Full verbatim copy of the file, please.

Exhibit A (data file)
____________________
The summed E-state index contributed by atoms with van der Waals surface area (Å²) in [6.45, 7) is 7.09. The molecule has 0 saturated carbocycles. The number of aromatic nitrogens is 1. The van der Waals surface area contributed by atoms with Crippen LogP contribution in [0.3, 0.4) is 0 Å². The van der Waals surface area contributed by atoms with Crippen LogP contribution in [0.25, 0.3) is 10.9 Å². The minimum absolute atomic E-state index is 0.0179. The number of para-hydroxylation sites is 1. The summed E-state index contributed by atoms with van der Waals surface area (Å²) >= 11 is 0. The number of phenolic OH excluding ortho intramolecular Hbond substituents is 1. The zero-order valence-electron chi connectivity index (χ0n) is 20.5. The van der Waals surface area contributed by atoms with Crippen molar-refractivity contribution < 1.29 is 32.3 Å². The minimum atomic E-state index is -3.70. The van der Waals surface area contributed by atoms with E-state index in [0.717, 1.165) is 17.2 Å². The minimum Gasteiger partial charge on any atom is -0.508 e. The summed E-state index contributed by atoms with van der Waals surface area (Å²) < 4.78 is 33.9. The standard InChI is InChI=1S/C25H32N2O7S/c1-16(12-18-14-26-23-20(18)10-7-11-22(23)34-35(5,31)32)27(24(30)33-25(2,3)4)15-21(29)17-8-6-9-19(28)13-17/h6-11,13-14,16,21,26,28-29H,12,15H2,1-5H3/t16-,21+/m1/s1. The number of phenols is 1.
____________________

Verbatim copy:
The summed E-state index contributed by atoms with van der Waals surface area (Å²) in [6.45, 7) is 7.09. The molecule has 0 saturated carbocycles. The number of aromatic nitrogens is 1. The van der Waals surface area contributed by atoms with Crippen LogP contribution in [0.3, 0.4) is 0 Å². The van der Waals surface area contributed by atoms with Crippen LogP contribution in [0.25, 0.3) is 10.9 Å². The minimum absolute atomic E-state index is 0.0179. The number of para-hydroxylation sites is 1. The summed E-state index contributed by atoms with van der Waals surface area (Å²) >= 11 is 0. The number of phenolic OH excluding ortho intramolecular Hbond substituents is 1. The zero-order valence-electron chi connectivity index (χ0n) is 20.5. The van der Waals surface area contributed by atoms with Crippen molar-refractivity contribution < 1.29 is 32.3 Å². The minimum atomic E-state index is -3.70. The van der Waals surface area contributed by atoms with E-state index in [0.717, 1.165) is 17.2 Å². The minimum Gasteiger partial charge on any atom is -0.508 e. The summed E-state index contributed by atoms with van der Waals surface area (Å²) < 4.78 is 33.9. The standard InChI is InChI=1S/C25H32N2O7S/c1-16(12-18-14-26-23-20(18)10-7-11-22(23)34-35(5,31)32)27(24(30)33-25(2,3)4)15-21(29)17-8-6-9-19(28)13-17/h6-11,13-14,16,21,26,28-29H,12,15H2,1-5H3/t16-,21+/m1/s1. The number of phenols is 1.